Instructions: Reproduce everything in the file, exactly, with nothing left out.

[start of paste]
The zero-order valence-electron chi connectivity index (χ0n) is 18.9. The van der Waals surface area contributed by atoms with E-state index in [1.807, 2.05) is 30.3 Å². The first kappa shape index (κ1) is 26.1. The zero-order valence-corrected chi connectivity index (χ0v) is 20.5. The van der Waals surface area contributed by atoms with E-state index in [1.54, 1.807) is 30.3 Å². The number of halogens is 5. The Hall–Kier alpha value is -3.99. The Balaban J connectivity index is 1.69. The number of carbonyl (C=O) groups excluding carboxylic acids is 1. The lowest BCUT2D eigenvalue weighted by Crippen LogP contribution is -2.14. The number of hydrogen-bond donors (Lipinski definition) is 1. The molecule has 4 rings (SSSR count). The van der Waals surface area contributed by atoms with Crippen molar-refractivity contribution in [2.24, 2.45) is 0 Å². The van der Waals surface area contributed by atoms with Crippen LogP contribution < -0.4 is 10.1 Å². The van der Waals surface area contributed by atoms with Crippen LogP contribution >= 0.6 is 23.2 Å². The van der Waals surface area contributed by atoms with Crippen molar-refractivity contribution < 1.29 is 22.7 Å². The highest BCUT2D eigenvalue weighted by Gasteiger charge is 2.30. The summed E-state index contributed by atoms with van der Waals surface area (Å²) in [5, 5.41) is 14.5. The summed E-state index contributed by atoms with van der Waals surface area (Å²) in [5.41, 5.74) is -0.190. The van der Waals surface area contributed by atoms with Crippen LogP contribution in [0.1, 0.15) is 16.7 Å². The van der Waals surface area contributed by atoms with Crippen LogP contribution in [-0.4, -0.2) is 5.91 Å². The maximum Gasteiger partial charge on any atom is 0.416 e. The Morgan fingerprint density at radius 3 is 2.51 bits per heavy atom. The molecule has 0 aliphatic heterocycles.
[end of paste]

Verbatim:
The zero-order valence-electron chi connectivity index (χ0n) is 18.9. The van der Waals surface area contributed by atoms with E-state index in [1.807, 2.05) is 30.3 Å². The first kappa shape index (κ1) is 26.1. The zero-order valence-corrected chi connectivity index (χ0v) is 20.5. The van der Waals surface area contributed by atoms with E-state index in [1.54, 1.807) is 30.3 Å². The number of halogens is 5. The Hall–Kier alpha value is -3.99. The Balaban J connectivity index is 1.69. The number of carbonyl (C=O) groups excluding carboxylic acids is 1. The lowest BCUT2D eigenvalue weighted by Crippen LogP contribution is -2.14. The number of hydrogen-bond donors (Lipinski definition) is 1. The molecule has 4 rings (SSSR count). The van der Waals surface area contributed by atoms with Crippen molar-refractivity contribution in [2.24, 2.45) is 0 Å². The van der Waals surface area contributed by atoms with Crippen LogP contribution < -0.4 is 10.1 Å². The van der Waals surface area contributed by atoms with Crippen LogP contribution >= 0.6 is 23.2 Å². The van der Waals surface area contributed by atoms with Crippen molar-refractivity contribution < 1.29 is 22.7 Å². The highest BCUT2D eigenvalue weighted by Gasteiger charge is 2.30. The summed E-state index contributed by atoms with van der Waals surface area (Å²) in [5, 5.41) is 14.5. The summed E-state index contributed by atoms with van der Waals surface area (Å²) in [5.41, 5.74) is -0.190. The van der Waals surface area contributed by atoms with Crippen LogP contribution in [0.1, 0.15) is 16.7 Å². The van der Waals surface area contributed by atoms with Crippen LogP contribution in [-0.4, -0.2) is 5.91 Å². The maximum Gasteiger partial charge on any atom is 0.416 e. The Morgan fingerprint density at radius 3 is 2.51 bits per heavy atom. The molecule has 0 aliphatic heterocycles.